HOLDEN, Maine — The Maine Warden Service said late Wednesday afternoon that it located an elderly Holden man who was reported missing from his home earlier in the day and apparently had not been there since Tuesday night.
The search for 75-year-old Eugene Loughlin began shortly after his daughter reported him missing about 11:30 a.m., Holden police Sgt. Eugene Fizell said Wednesday afternoon. Although the man could not be found, the back door of his Wiswell Road home had been left open, Fizell said. Further investigation indicated that Loughlin had not been inside the house since Tuesday evening.
Fizell said Holden police called in the Maine Warden Service’s K-9 tracking unit because Loughlin had known medical issues and because his home was located near a wooded area as well as Fields Pond and local tote roads.
Sgt. Alan Gillis of the Maine Warden Service responded along with two warden service K-9 units and one Maine Search and Rescue Dog searcher, who were all returning from a previous search in the area, Maine Department of Inland Fisheries and Wildlife spokeswoman Edie Smith said in a news release issued late Wednesday afternoon.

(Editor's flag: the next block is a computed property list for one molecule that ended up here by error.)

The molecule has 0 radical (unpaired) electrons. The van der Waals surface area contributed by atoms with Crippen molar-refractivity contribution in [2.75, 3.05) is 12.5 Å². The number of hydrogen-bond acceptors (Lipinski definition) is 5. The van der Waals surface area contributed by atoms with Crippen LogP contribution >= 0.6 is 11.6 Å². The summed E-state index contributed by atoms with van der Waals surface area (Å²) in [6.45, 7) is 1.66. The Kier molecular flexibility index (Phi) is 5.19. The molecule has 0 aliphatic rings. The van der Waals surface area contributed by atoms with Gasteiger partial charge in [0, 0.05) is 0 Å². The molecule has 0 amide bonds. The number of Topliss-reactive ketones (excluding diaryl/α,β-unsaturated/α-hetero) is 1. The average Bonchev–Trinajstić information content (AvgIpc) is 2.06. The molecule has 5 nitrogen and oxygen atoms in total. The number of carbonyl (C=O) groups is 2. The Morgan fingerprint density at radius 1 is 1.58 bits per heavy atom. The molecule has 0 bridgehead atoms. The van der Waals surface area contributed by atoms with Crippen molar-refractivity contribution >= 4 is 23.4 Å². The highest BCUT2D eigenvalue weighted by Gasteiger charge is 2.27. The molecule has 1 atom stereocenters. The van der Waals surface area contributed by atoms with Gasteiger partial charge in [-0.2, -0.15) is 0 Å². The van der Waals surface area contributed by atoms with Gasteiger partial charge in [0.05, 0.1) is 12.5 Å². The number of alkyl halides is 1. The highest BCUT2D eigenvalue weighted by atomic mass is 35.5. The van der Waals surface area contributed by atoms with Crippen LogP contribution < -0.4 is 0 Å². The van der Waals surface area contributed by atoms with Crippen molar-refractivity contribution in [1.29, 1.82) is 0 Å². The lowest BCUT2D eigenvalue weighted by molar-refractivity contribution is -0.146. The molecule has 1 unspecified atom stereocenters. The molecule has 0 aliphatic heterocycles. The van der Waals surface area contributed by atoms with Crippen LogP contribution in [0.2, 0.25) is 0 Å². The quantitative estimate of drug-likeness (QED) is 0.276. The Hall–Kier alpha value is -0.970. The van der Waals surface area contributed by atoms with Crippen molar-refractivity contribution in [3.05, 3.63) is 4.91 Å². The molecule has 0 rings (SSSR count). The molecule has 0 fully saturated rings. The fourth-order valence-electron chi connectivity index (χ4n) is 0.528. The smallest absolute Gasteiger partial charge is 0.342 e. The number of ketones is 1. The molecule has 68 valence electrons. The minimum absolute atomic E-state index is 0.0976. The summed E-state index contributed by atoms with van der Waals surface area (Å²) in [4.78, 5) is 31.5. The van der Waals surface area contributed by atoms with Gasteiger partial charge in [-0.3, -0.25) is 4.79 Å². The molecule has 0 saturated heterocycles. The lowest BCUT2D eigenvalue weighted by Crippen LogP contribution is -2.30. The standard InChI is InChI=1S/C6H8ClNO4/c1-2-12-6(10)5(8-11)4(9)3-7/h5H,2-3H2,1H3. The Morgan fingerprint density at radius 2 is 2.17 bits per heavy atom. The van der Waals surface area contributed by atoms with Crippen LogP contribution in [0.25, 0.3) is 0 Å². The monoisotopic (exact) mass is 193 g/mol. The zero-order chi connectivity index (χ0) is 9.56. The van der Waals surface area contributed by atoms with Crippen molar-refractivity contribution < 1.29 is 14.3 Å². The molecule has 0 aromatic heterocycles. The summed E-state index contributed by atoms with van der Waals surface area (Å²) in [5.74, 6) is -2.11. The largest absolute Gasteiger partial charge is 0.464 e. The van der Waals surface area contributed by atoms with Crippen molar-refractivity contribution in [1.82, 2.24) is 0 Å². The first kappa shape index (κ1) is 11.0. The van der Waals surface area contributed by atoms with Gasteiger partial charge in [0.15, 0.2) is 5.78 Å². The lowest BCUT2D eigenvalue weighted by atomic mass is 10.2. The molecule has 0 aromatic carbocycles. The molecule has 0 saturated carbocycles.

Warden K-9 team leader Norm Lewis and his dog, Clyde, located Loughlin about 1:30 p.m. in the woods behind his residence, Smith said.
Fizell said Loughlin, who was found about 300 feet into the woods, was wet and muddy.
“He was generally in good spirits,” Fizell said. “He confirmed that he had been out all night and said that it had rained.”
Fizell said that Loughlin appeared to have suffered mild hypothermia. He was taken to Eastern Maine Medical Center. No further information on his medical condition was available Wednesday night.
Warden Lt. Kevin Adam said Loughlin was the second person to be found alive Wednesday by the Maine Warden Service K-9 team and Incident Command Team in less than six hours.
The first search ended about 8 a.m., when a Warden Service K-9 team found Frank Wallace, 72, of Cape Neddick on the Kore Ping Road in Township 3 Range 12 near Chesuncook Lake.
Wallace had been missing for nearly two days. He had last been seen on Monday afternoon after telling a friend he was going to pick mushroom, Smith said in a news release about that incident.
Adams said both searches were serious because of the age of the people, weather conditions and the amount of time they were exposed to cool damp conditions.
“Great training programs, teamwork and experience by the volunteers, other law enforcement agencies and Maine Game Wardens on these searches proved invaluable in saving lives today,” Adams said.